As a bit of a coda, what is tricky here is that there is (strangely) an important and  but somewhat subtle line between exploiting people and giving people the most valuable kinds of experience that we can offer for digital collections. The trick is that gamification is (for the most part) bullshit. You can trick people into doing things with gimmicks, but when you do so you frequently betray their trust and can ruin the innately enjoyable nature of being a part of something that matters to you, in our case, the way that  users could deeply interact with and explore the past via your online collections. What sucks about what has happened in the idea of gamification is that it is about the least interesting parts of games. It’s about leaderboards and badges. As Sebastian Deterding has explained, many times and many ways, the best part of games, the things that we should actually try to emulate in a gamification that attempts to be more than pointsification or exploitationware are the part of games that let us participate in something bigger. It is the part of games that invites us to playfully take on big challenges. Be wary of anyone who tries to suggest we should trick people or entice them into this work. We can offer users an opportunity to deeply explore, connect with and contribute to public memory and we can’t let anything get in the way of that.

Explore and Share Cultural Heritage Collections with Notes for WebWise Talk

This is just a quick post to share the slides and links from the talk I am giving at WebWise today.

The talk starts by explaining the idea behind the tool. Specifically, how making it easy to make interfaces to cultural heritage collections can help librarians, archivists, curators, and historians both better understand relationships between objects in a cultural heritage collection and how the tool can help them communicate those ideas to audiences. After explaining the kinds of interfaces you can make, I walk through a detailed example of what one of these views can do by looking at a prototype interface created by an Archivist at the National Gallery of Art to the Samuel H. Kress Collection History Database.

I wanted to make sure that everyone had links to all the views I mention. So here are all the links.

NDIIPP Partners Collections Interface:(On Viewshare) (Embeded on NDIIPP’s site): This is an interface to a collection of collections. It acts as a kind of directory for digital collections and it was created from a spreadsheet.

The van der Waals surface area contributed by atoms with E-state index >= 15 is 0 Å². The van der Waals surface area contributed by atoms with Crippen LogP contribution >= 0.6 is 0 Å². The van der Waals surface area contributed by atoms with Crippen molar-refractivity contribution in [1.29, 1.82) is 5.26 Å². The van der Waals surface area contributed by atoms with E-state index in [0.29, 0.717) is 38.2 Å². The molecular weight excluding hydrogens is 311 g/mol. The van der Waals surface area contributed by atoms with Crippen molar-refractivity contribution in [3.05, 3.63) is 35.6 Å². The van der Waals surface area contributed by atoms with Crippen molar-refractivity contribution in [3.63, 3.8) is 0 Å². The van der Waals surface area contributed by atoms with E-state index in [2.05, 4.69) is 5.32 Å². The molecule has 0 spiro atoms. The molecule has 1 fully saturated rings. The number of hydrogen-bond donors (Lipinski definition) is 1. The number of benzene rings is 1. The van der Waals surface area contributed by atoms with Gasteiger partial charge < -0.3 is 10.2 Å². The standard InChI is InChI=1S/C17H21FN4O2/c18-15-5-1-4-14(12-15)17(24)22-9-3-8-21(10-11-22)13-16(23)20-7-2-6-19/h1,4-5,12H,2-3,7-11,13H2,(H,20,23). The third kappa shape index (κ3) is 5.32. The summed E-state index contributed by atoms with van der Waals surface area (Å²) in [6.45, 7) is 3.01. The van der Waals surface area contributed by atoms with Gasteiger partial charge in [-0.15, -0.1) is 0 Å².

Fulton Street Trade Card View: (On Viewshare)
The Fulton Street Trade Card collection features 245 late 19th and early 20th century illustrated trade cards from merchant’s along the Fulton Street retail thoroughfare in Brooklyn, NY. Using a Viewshare pie chart view, the user is able to run queries and faceted search on the cards’ metadata in ways a simple catalog or scroll would not allow. Using the facets you can limit the chart to a certain element, such as business type, and then get numbers and percentages about the subjects, format, or other elements of the cards’ content.

History of Fairfax County in Postcards: (On Viewshare): A very simple view from a simple spreadsheet. If you like, you can find the spreadsheet this is based in the Viewshare documentation and work from it to get a sense of how the tool works.

Cason Monk-Metclaf Funeral Directors View: (On Viewshare): (My View on Viewshare): (Embeded on East Texas Digital Archives & Collections Site) This is one of the most interesting datasets uploaded to Viewshare. It is a set of data transcribed from historic funeral records.

Samuel H. Kress Collection History Database Prototype View: National Gallery of Art (On Viewshare) This view allows users to explore the relationships between purchase information for a work of art and other aspects of the object, including its current location. This data comes from the Samuel H. Kress Collection History and Conservation Database. The relational database documents the art collection’s acquisition, dispersal, and conservation over time and was created by the National Gallery of Art’s Gallery Archives with funding from the Samuel H. Kress Foundation. The data shared here is not complete. Viewshare data and views are intended only for preliminary demonstration of the data and should not be cited in research.